- Designed to be held in either hand
- Better visual effect with high resolution + self-adjusting lighting
- Modern design with real book feeling
- Long lasting battery
- High price tag
- Doesn’t include charger
- Not waterproof
The Kindle Voyage is one of the easiest e-readers to be used with one hand. It’s not the smallest nor the lightest, mind you, but its smart functions truly make a difference.
In other models, you have to touch the right side of the screen to page forward and the left side to page back. Even when the buttons are re-introduced on the fancy Oasis, they stay only on one side. You’ll have to flip the device when you want to change your hand.
Meanwhile, the Voyage comes with a pressure-sensitive line and dot on each side of the screen, which allows paging forward and backward with a subtle press of the thumb. You can set feedback to confirm the turning, which clears worries about accidental multiple flipping.
As a bed-reader who loves to enjoy books while lying on one side, I particularly appreciate this function. It minimizes movements on the lower hand, with which I hold the device, and eliminates the need to use my upper hand to turn a page.
Smartest lit Kindle with light sensor
The Voyage is by far the most enhanced version of Kindle in terms of lighting. Not only because it has 6 LEDs, 2 more than the Paperwhite does, but also because it’s the only Kindle equipped with a light sensor. Basically, the e-reader takes the burden off your eyes by adjusting itself in accordance with the surrounding environment.
Another cool thing is, some time after you start reading, the front light automatically lowers screen brightness. This matches the way the eye responds to darkness, and saves your eyes from strain. I see it as a very impressive feature of this device.
Magnesium + glass vs. plastic – enhanced classiness
Honestly speaking, the Paperwhite and the Basic do not look like fancy items. The Voyage, meanwhile, has a durable magnesium back with raised angular edges, and a specially-reinforced glass front. This gives it a sleeker and more modern appearance compared to the other two. The glass screen, despite looking shiny, has been micro-etched, which means it stays glare-free in the brightest sunlight. Put inside its origami leather case, the gadget looks even classier than the more expensive Oasis.
Compared to the Paperwhite, the Kindle Voyage is with no doubts a much more desirable ebook reader. It has a smart design for reading with one hand, flexible lighting options, and sleek and fashionable appearance. Whether those factors are worth a surge in the price, however, is a matter of personal preference.
If you’re a professional reader who opts for a higher-end reading experience but doesn’t want to break the bank, it is the device we highly recommend using.
- Big screen size, close to real book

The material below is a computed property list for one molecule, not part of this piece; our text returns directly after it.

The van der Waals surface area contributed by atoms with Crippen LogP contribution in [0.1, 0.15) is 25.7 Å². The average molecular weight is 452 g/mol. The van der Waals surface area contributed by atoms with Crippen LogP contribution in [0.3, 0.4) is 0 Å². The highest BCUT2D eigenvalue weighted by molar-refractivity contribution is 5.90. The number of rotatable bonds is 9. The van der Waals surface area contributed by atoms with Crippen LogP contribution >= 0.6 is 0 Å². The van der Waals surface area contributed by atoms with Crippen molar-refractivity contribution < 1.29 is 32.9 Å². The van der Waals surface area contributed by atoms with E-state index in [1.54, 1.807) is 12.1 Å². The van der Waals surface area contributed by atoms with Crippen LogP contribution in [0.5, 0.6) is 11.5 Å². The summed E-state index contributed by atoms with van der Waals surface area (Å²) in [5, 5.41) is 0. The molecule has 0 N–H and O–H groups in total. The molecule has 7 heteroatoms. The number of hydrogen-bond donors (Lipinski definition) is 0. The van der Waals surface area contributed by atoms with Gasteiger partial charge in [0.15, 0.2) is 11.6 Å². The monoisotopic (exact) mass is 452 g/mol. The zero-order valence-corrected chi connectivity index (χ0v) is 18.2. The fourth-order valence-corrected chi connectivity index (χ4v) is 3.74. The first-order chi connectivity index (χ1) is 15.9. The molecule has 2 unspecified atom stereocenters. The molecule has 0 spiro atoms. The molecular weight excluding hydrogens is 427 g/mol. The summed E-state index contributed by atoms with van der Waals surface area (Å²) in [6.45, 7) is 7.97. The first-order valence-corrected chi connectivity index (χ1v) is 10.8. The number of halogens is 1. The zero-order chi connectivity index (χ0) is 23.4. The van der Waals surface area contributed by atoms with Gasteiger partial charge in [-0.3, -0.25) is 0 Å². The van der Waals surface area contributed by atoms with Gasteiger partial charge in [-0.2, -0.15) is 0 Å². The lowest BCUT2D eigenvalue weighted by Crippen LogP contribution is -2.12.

- Adaptive front lighting
- Reduces blue light emission at night
- Waterproof, dust proof
- Can connect to local library
- Various font size (11 different fonts and over 50 font styles)
- Heavier (8.1 oz or 230g) than most Kindles
- Does not have Amazon’s ebook system
Real book feeling
The Kobo Aura H2O has a giant screen: it’s a 7.8” HD Carta E Ink touchscreen with a resolution of 300 dpi, the same as the latest Kindle ebook reading device. It’s pretty thin, however, at 6.9 mm, and is lightweight for its size at 8.1oz, around the weight of the Kindle Oasis in its charging cover.
To many people, the exceptionally big e-ink screen is a huge selling point. It is closer to the size of a physical book, but has all the convenience and portability of an ereader. For those who read a lot of PDFs and textbooks, it is by no doubt much more accommodative than Amazon Kindle’s 6” screen. In addition, the larger screen is also more supportive to people that read in large font sizes – it significantly reduces the need to turn page after every 3 lines!
As someone with tiny hands and short fingers, however, I’m not particularly excited about the screen size. The large but thin device makes me feel out of proportion when I hold it. I feel much better holding the Kindle Oasis in one hand. In addition, I prefer a smaller screen size because it means I don’t have to dart my eyes left and right in order to finish a line.
However, there’s another feature of the device that I’m totally sold on…
Warm glow for the night owl
The Kobo Aura One comes with nine white LEDs and eight RGB LEDs around the frame. It’s one of the very rare ebook readers on the market with RGB LEDs. And they are truly the icing on the cake!
These LEDs can combine together to yield different color temperature of the screen light. Kobo takes a great advantage of this, and set up an automatic brightness and hue change on the Kobo Aura One screen.